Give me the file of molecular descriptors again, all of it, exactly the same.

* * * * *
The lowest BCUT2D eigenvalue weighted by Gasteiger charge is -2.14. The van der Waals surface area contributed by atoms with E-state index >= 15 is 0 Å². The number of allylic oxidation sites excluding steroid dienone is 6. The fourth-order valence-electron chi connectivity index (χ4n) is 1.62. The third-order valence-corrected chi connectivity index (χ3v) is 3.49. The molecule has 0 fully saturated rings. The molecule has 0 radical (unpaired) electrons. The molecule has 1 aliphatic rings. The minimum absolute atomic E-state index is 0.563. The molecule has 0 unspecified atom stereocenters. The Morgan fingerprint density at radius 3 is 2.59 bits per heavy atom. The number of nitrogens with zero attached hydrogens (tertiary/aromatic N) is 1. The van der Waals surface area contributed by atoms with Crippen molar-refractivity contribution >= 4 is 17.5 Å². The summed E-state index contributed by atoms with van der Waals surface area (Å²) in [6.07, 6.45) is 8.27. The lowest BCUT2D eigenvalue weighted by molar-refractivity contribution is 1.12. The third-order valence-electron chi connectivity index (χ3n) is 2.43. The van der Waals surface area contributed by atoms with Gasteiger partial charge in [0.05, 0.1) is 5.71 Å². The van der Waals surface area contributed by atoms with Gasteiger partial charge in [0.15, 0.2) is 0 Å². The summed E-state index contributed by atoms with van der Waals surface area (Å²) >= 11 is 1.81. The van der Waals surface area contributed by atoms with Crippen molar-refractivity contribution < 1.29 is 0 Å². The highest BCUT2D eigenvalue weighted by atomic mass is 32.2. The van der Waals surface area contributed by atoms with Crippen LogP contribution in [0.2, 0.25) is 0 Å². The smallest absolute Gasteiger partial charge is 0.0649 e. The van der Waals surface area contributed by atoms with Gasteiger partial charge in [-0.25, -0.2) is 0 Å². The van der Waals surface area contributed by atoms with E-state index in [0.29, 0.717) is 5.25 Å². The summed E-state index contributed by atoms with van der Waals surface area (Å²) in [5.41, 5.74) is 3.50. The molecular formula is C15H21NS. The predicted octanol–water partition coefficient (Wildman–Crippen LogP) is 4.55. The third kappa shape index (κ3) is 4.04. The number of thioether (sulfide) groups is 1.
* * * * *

The lowest BCUT2D eigenvalue weighted by Gasteiger charge is -2.14. The van der Waals surface area contributed by atoms with E-state index >= 15 is 0 Å². The number of allylic oxidation sites excluding steroid dienone is 6. The fourth-order valence-electron chi connectivity index (χ4n) is 1.62. The third-order valence-corrected chi connectivity index (χ3v) is 3.49. The molecule has 0 fully saturated rings. The molecule has 0 radical (unpaired) electrons. The molecule has 1 aliphatic rings. The minimum absolute atomic E-state index is 0.563. The molecule has 0 unspecified atom stereocenters. The Morgan fingerprint density at radius 3 is 2.59 bits per heavy atom. The number of nitrogens with zero attached hydrogens (tertiary/aromatic N) is 1. The van der Waals surface area contributed by atoms with Crippen molar-refractivity contribution >= 4 is 17.5 Å². The summed E-state index contributed by atoms with van der Waals surface area (Å²) in [6.07, 6.45) is 8.27. The lowest BCUT2D eigenvalue weighted by molar-refractivity contribution is 1.12. The third-order valence-electron chi connectivity index (χ3n) is 2.43. The van der Waals surface area contributed by atoms with Gasteiger partial charge in [0.05, 0.1) is 5.71 Å². The van der Waals surface area contributed by atoms with Gasteiger partial charge in [0.15, 0.2) is 0 Å². The summed E-state index contributed by atoms with van der Waals surface area (Å²) >= 11 is 1.81. The van der Waals surface area contributed by atoms with Crippen molar-refractivity contribution < 1.29 is 0 Å². The highest BCUT2D eigenvalue weighted by atomic mass is 32.2. The van der Waals surface area contributed by atoms with Crippen LogP contribution in [0.2, 0.25) is 0 Å². The smallest absolute Gasteiger partial charge is 0.0649 e. The van der Waals surface area contributed by atoms with Gasteiger partial charge in [-0.25, -0.2) is 0 Å². The van der Waals surface area contributed by atoms with E-state index in [0.29, 0.717) is 5.25 Å². The summed E-state index contributed by atoms with van der Waals surface area (Å²) in [5.41, 5.74) is 3.50. The molecular formula is C15H21NS. The predicted octanol–water partition coefficient (Wildman–Crippen LogP) is 4.55. The third kappa shape index (κ3) is 4.04. The number of thioether (sulfide) groups is 1.